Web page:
Promising single-frequency laser for next-generation gravitational wave detectors
The immediate goal for the next generation of gravitational wave detectors is the development of reliable single-frequency laser sources. It is necessary for these laser sources to have a wavelength of 1μm, an output power of several hundred watts, and a spectral linewidth in the kilohertz (kHz) range. The main challenge to this development, however, is the low output power of existing single-frequency laser sources. At present, these sources have output powers that are limited to the 1W region because of thermal and mechanical problems.1
During the early phase of fiber technology development, injection-locked solid-state oscillators (ILOs) were found to be a promising solution (in terms of power scalability and reliability) for overcoming the problem of low output power single-frequency laser sources.2 Based on this technology, a high-power solid-state ILO has been developed at Laser Zentrum Hannover e.V.1 in collaboration with the Albert Einstein Institute in Hannover, Germany. This ILO, which can be operated 24 hours a day and seven days a week with an output power of 160W and a wavelength of 1064nm, is currently being used for gravitational wave detection at the advanced Laser Interferometer Gravitational-Wave Observatories.3
The continuous development of active double-clad (DC) fibers and high-brightness diode lasers has also paved the way for high-power single-frequency fiber-based master oscillator power amplifiers (MOPAs). Output power levels in the range of 500W, at a spectral linewidth of ≤1MHz,4–6 have thus been achieved in laboratory setups. In these cases, the power level is considered as below the threshold of stimulated Brillouin scattering (SBS).7 To minimize Brillouin scattering levels, large mode area (LMA) fibers with mode field areas (MFAs) of up to about 700μm2 have been used. The use of this new generation of LMA fibers (with complex glass structures), however, often involves beam quality issues (e.g., transversal mode instabilities). Furthermore, the lack of suitable fiber components inhibits progress in the development of rugged monolithic DC fiber amplifiers. All these drawbacks (including SBS) thus hamper the development of reliable, continuously operating, fiber-based single-frequency laser systems with output powers of several hundred watts. Current commercially available laser systems (with spectral laser linewidths below 10MHz) can only be used to deliver output power levels in the range of 50W. In addition, the highest output power for monolith single-frequency DC fiber amplifiers that has yet been achieved in a laboratory is 200–300W.8, 9
For the first time in this context, we therefore propose a simple and robust core-pumped ytterbium-doped fiber amplifier to address the above-mentioned problems. With this device we can achieve high-power amplification of single-frequency laser sources at a wavelength of 1μm. For our high-power amplification approach we only require a commercial off-the-shelf single-mode fiber (MFA of about 100μm2) to obtain a single-frequency output power of several hundred watts, with a kHz linewidth.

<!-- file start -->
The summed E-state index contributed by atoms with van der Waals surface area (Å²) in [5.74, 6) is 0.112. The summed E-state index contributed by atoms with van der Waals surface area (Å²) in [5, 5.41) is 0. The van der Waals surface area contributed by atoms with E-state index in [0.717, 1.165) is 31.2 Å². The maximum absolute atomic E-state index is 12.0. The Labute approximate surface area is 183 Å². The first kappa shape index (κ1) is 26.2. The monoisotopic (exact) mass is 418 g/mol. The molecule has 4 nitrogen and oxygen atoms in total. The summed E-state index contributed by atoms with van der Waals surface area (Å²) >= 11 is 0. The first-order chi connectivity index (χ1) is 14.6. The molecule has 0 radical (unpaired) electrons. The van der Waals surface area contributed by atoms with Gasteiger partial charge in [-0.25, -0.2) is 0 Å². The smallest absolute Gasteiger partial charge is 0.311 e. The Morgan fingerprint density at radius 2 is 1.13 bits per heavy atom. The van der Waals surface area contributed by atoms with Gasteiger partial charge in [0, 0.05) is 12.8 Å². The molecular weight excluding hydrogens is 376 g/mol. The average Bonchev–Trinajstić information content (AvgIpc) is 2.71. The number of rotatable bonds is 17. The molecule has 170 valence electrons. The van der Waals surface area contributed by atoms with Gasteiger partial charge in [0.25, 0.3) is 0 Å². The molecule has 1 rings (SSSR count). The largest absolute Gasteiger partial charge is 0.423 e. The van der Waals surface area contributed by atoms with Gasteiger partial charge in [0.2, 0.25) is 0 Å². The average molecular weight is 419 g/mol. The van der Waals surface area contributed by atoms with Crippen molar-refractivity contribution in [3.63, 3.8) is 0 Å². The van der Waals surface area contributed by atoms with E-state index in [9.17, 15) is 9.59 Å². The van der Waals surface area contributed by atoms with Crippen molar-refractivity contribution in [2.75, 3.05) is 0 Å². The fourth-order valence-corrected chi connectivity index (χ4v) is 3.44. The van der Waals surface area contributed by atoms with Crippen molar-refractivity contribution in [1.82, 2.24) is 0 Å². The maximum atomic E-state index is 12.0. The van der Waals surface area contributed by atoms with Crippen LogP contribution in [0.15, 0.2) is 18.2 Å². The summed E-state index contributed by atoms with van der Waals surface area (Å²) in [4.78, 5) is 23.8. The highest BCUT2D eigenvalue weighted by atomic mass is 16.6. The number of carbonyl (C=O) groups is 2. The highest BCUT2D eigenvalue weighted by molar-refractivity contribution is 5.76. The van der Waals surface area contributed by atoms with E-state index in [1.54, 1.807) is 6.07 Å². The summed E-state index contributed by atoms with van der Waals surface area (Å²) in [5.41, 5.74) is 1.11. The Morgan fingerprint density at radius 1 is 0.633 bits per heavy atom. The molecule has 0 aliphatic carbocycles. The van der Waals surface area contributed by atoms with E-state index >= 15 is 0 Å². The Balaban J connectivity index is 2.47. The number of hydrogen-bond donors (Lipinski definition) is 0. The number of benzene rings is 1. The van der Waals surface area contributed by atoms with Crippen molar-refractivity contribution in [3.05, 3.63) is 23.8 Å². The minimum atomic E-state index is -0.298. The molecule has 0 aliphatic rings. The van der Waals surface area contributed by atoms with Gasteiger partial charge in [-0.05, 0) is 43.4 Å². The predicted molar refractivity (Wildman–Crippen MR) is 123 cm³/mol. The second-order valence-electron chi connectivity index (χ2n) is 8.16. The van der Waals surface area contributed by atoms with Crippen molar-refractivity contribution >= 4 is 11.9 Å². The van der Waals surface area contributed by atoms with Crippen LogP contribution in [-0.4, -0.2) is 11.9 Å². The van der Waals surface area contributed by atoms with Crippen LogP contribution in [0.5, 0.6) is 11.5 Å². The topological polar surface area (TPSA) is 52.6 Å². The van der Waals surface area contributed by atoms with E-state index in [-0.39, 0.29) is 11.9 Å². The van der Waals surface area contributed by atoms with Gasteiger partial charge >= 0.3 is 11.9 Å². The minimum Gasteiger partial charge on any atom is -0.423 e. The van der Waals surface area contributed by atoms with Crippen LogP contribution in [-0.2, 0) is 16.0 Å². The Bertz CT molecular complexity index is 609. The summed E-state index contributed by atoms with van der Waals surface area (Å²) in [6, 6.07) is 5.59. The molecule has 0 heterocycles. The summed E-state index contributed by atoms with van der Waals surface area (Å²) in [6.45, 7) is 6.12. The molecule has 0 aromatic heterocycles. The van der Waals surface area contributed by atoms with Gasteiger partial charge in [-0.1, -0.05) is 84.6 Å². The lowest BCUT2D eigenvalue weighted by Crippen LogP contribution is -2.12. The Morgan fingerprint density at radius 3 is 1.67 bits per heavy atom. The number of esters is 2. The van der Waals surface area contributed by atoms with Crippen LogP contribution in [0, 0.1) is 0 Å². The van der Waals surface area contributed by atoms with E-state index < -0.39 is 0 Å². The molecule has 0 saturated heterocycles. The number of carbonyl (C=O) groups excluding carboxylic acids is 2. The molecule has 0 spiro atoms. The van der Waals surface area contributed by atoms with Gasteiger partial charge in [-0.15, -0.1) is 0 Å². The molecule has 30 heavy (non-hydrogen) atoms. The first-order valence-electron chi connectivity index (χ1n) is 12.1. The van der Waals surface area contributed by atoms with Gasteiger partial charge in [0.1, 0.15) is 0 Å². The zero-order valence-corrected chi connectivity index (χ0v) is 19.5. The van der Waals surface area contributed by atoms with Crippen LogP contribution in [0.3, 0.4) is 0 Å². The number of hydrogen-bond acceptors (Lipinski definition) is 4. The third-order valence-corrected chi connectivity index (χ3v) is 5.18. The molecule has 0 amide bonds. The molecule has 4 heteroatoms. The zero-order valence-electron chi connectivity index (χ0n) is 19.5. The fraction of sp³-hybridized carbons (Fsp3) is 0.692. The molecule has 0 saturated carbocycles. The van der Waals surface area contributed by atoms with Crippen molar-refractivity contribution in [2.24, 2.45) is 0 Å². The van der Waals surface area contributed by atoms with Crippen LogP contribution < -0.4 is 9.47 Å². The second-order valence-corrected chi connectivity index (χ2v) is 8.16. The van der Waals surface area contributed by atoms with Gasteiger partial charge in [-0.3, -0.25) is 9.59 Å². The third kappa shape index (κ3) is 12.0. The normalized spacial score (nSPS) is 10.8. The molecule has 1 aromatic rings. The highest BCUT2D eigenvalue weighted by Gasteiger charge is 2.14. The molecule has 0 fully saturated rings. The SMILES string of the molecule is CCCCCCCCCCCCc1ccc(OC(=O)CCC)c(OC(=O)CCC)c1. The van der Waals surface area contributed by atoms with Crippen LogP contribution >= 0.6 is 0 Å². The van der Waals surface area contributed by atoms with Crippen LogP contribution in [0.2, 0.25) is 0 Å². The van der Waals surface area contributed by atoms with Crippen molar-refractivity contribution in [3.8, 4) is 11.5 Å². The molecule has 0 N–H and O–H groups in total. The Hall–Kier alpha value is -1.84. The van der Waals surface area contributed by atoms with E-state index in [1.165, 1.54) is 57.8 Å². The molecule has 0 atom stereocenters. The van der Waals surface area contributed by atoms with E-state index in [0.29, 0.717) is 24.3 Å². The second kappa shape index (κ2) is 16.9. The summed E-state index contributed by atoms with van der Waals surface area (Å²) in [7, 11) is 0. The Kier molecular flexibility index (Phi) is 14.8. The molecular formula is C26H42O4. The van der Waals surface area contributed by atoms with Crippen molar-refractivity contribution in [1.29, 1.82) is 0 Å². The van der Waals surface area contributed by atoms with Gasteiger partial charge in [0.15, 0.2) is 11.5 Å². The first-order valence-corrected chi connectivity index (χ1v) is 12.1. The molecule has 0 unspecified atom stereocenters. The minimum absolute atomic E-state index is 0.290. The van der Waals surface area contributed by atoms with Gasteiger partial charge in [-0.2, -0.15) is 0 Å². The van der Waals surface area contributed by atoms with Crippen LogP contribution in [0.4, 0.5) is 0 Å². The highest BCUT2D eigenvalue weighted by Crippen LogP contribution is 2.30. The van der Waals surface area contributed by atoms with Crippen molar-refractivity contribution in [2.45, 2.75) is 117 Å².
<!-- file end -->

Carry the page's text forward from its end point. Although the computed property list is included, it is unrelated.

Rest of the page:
The experimental setup for our core-pumped MOPA is depicted in Figure 1. The setup consists of a seed laser, a nonplanar ring oscillator (NPRO) with an output power of 2W, as well as a pre- and main amplifier. The spectral linewidth of the NPRO is specified as 1kHz. We use an ytterbium-doped polarization-maintaining single-mode fiber, with a core diameter of 10μm (numerical aperture of 0.075), in the main amplifier stage. The main amplifier is pumped by a single-mode fiber laser (developed in-house) that emits at an output power of up to 200W and at a wavelength of 1018nm.10
With the use of this experimental setup we have thus characterized the output power properties of our core-pumped MOPA. Our results (see Figure 2) indicate that the maximum output power (158W) occurs at an absorbed pump power of 171W. Furthermore, the linear slope of the backward propagating power (up to the maximum output power of 158W), as shown in Figure 2, confirms the SBS-free operation7 of our amplifier. In our experiments, the output power was thus only limited by the available pump power and not by SBS.
To gain a more detailed understanding of the Brillouin scatter processing, we used a Fabry-Pérot interferometer (FPI) to measure the evolution of the Brillouin gain spectra (BGS) with respect to the amplifier output power. The relevant spectral range (i.e., within one free spectral range) contains the BGS at an output power level of 67 and 105W (see Figure 3). The full width at half-maximum of the two BGS is approximately 40 and 100MHz, respectively (one-tenth of the FPI's free spectral range corresponds to 200MHz). The strong broadening of the BGS that we observe with increasing amplifier output power is caused by the large temperature gradient along the short active fiber. This temperature-induced broadening of the BGS—in addition to the short active fiber length—is key for achieving efficient SBS mitigation.
In summary, we have developed a new core-pumped ytterbium-doped fiber amplifier to achieve high-power amplification of single-frequency laser sources at a wavelength of 1μm. Our monolithic amplifier setup is simple, cost-effective, and rugged. It is thus a promising approach for reliable continuous operation at output power levels of several hundred watts and is suitable for use in the next generation of gravitational wave detectors. In the next stages of our research activities we will focus on the development of further power scaling and fiber integration.